By Emily May and Courtney Young
What's the biggest myth about street harassment? That men of color comprise the majority of offenders.
It's a myth as old as this nation: the idea that Black men are more likely to be sexual predators -- especially of white women. Consider D.W. Griffith's The Birth of a Nation, that builds an entire narrative on the idea of the black brute. From the Scottsboro boys to Emmitt Till, history as well as popular culture, the justice system and virtually all other facets of American society still hold the deeply entrenched notion of Black men as people to be feared.
But the myth doesn't stop with history. In a recent New York Times article, a White woman living in a mostly Caribbean community (Crown Heights, Brooklyn) gets physically assaulted by a Latino man and wonders if it's her fault, as if moving into a mostly Caribbean community was the city-dwellers equivalent to "asking for it." A few years ago, a woman, also writing for The New York Times, reported on her experience doing aid work in the Congo and hearing repeatedly from other European aid workers that sexual harassment, violence, and rape in those areas "is cultural," instead of, as she duly notes, "a tool of war." The myth that Black and Latino men are innately sexually aggressive is one that extends beyond our national borders.
Yet despite widespread studies showing that gender-based violence happens across socioeconomic lines, and years of organizing to dispel this myth, the notion that men of color are the face of street harassment holds strong, like a virus. Over here at Hollaback!, we've collected over 5,000 stories of street harassment and through listening, we've learned a few things:
1. Where street harassment occurs is not about the race or class of who lives there, it's, first and foremost, about population density. We've been mapping street harassment since 2010: every indicator says that it happens mostly in high density areas. If one out of every 50 men you pass is going to harass you, it will take a lot longer to pass 50 people in a Walmart parking lot than it will on Wall Street (which is one of our highest density harassment areas).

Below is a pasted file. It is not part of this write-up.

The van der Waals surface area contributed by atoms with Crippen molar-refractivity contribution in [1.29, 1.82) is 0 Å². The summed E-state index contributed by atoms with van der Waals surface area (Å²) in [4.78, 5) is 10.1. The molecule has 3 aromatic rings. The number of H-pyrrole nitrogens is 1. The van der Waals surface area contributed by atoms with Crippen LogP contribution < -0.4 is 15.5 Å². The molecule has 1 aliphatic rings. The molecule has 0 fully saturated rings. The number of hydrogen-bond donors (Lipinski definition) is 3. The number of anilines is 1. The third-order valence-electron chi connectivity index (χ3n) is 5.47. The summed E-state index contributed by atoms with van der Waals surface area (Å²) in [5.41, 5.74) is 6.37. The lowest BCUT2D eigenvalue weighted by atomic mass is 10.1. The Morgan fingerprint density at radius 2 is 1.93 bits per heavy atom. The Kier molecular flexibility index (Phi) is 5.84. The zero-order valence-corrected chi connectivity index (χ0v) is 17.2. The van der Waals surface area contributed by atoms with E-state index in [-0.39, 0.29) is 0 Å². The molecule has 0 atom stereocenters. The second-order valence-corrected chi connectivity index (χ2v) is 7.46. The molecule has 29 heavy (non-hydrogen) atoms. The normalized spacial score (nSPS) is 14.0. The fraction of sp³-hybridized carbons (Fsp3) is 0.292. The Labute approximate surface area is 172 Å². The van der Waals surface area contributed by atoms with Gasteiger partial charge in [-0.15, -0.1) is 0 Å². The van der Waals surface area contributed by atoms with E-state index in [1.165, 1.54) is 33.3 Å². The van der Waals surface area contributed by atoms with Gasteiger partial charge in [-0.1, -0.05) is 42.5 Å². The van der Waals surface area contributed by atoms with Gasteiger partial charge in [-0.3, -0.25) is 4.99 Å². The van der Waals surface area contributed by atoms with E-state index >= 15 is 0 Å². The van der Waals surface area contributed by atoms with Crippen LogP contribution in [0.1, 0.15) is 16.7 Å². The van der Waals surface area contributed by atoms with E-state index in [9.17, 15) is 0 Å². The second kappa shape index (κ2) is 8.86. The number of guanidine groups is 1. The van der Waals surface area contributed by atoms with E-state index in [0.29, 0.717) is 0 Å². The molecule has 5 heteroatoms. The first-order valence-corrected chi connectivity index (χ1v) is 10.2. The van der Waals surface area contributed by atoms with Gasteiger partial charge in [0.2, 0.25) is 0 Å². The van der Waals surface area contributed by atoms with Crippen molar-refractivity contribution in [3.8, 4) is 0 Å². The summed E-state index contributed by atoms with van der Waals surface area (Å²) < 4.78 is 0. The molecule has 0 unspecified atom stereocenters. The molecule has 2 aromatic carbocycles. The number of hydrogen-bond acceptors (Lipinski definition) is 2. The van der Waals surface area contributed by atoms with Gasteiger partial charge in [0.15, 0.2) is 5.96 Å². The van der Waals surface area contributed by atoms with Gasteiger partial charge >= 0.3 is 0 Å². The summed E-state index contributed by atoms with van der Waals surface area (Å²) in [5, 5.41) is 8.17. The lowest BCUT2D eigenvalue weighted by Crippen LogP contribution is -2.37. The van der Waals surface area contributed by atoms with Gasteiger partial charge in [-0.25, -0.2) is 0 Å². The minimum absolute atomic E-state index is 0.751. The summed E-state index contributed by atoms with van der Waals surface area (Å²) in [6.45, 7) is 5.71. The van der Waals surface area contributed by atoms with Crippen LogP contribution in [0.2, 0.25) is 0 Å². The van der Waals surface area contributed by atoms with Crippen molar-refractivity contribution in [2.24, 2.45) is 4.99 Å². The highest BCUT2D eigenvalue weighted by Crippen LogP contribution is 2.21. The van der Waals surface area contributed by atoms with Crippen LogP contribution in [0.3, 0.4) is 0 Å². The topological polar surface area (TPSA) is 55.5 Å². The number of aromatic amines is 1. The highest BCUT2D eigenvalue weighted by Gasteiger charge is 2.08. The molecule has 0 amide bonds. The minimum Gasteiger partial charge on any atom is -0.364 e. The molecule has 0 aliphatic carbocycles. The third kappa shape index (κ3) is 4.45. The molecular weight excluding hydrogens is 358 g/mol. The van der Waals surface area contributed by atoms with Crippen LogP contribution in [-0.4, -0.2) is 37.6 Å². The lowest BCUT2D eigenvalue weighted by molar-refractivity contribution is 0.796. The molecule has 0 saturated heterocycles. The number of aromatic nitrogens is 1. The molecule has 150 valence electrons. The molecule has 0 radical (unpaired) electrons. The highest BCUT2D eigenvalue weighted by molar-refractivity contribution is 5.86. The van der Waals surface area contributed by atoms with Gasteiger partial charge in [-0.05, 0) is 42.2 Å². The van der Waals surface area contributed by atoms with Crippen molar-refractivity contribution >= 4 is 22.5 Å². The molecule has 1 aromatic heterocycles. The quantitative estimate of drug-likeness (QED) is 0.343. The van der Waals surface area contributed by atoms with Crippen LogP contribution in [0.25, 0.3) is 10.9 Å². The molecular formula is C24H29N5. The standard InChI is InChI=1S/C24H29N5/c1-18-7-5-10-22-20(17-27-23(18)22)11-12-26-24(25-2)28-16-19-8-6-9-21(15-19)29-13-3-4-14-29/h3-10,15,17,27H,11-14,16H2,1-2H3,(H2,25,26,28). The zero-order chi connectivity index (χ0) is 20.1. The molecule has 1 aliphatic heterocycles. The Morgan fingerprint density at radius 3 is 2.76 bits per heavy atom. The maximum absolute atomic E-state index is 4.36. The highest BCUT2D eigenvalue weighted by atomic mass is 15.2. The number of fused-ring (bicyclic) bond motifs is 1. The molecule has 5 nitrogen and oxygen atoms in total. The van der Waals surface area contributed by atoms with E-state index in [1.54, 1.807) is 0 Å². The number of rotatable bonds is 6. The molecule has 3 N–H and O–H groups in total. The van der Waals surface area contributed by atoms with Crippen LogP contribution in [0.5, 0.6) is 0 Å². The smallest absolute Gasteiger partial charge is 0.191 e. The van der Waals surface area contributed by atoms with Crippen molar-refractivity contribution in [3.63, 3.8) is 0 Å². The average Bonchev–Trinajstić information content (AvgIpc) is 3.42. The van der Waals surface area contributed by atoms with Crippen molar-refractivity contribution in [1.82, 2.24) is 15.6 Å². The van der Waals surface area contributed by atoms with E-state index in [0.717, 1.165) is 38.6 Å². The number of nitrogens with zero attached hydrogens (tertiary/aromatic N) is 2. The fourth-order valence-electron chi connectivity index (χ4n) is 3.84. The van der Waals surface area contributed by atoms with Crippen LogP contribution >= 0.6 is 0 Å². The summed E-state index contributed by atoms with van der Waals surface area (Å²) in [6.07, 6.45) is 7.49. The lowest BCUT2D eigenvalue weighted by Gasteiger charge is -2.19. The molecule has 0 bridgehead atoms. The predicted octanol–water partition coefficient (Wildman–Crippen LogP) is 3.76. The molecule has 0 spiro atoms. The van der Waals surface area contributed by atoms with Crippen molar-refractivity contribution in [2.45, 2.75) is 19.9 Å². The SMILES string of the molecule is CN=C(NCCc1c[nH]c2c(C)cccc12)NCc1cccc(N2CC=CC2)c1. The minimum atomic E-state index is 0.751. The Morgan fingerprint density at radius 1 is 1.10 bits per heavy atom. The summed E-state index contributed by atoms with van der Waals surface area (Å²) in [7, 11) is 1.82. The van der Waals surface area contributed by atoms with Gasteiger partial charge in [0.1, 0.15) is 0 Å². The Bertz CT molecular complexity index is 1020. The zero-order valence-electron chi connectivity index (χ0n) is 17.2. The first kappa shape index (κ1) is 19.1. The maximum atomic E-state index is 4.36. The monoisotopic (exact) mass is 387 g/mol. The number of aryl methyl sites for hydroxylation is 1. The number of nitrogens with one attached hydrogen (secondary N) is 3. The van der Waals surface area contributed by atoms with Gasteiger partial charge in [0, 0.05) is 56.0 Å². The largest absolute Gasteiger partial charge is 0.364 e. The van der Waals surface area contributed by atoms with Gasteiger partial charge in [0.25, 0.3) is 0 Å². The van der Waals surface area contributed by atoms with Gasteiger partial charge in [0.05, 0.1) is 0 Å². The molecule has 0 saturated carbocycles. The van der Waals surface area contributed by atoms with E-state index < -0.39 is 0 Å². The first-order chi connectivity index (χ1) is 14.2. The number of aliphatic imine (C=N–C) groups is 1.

2. Who street harasses has nothing to do with the race of the harassers. Street harassment is a form of sexual violence, and while there is little data on street harassment specifically, studies done on sexual violence has shown that perpetrators of sexual violence fall evenly along race/class lines. We've seen this in action and, as part of our anti-discrimination policy, we've been pulling racial identifiers off posts since 2005, because we know that people will read a story differently if a man of color is doing the harassing vs. a White man. Having pulled thousands of racial identifiers off posts, we can attest that street harassment falls evenly along race and class lines.
3. Last but not least, experiencing street harassment can cause people to release their inner racism. It's goes like this: person gets harassed, person gets scared, POOF! Out comes the racism. It may manifest itself in terms of assumptions and stereotypes, where one incidence is applied to a whole group of people, i.e. "It's Black men doing most of the harassing," or even the more gently phrased but equally annoying, "it must be a cultural thing." No matter what form it takes, it comes from the same crappy place that the harassment came from: a society that's still racist, sexist, and homophobic, despite years of activism. And here's the catch: if we're replacing sexism with racism in our approach to ending street harassment, we're not fixing a damn thing.
The good news is there are tons of community based organizations and non-profits that provide on the ground work towards educating people about street harassment and other forms of violence. For instance, Brooklyn Movement Center and the Harlow Project are elevating the stories of women of color through storytelling, Stop Telling Women to Smile and The Window Sex Project are using art to debunk myths and deepen conversations, and Girls for Gender Equity is training the next generation of young women of color to lead the movement to end sexual harassment on the streets and in the schools. Brooklyn Movement Center and Girls for Gender Equity are also engaging men and boys in these conversation in thoughtful and creative ways.
Want street harassment to end? For those of you directly implicated by the myth, share your stories. We need to hear from you. For others, educate yourselves and your friends. Read through the stories on ihollaback.org to better understand the reality of street harassment, and take a look at this fabulous reading list from Hollaback! Boston. Those who are targeted and those who target come from every background imaginable. Ignoring the myth won't make it go away, but talking truth will.
Emily May is the co-founder and executive director of Hollaback!. Courtney Young is secretary of Hollaback!'s board of directors and founder of Think Young Media Group.